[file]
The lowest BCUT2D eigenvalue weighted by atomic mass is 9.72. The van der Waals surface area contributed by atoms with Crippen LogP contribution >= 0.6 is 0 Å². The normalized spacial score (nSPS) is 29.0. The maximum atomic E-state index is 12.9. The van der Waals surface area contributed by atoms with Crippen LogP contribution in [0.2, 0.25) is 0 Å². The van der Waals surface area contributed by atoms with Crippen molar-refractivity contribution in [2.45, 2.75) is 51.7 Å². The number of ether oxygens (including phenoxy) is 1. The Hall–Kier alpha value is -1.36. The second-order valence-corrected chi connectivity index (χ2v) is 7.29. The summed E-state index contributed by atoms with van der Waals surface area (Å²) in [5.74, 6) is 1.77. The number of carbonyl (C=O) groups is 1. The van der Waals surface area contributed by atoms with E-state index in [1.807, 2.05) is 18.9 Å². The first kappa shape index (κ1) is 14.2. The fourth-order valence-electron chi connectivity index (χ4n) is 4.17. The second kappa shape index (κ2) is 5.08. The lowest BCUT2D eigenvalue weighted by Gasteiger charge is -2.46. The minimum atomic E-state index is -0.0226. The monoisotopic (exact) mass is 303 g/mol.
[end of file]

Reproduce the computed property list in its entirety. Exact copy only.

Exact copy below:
The lowest BCUT2D eigenvalue weighted by atomic mass is 9.72. The van der Waals surface area contributed by atoms with Crippen LogP contribution >= 0.6 is 0 Å². The normalized spacial score (nSPS) is 29.0. The maximum atomic E-state index is 12.9. The van der Waals surface area contributed by atoms with Crippen LogP contribution in [0.2, 0.25) is 0 Å². The van der Waals surface area contributed by atoms with Crippen molar-refractivity contribution in [2.45, 2.75) is 51.7 Å². The number of ether oxygens (including phenoxy) is 1. The Hall–Kier alpha value is -1.36. The second-order valence-corrected chi connectivity index (χ2v) is 7.29. The summed E-state index contributed by atoms with van der Waals surface area (Å²) in [5.74, 6) is 1.77. The number of carbonyl (C=O) groups is 1. The van der Waals surface area contributed by atoms with E-state index in [1.807, 2.05) is 18.9 Å². The first kappa shape index (κ1) is 14.2. The fourth-order valence-electron chi connectivity index (χ4n) is 4.17. The second kappa shape index (κ2) is 5.08. The lowest BCUT2D eigenvalue weighted by Gasteiger charge is -2.46. The minimum atomic E-state index is -0.0226. The monoisotopic (exact) mass is 303 g/mol.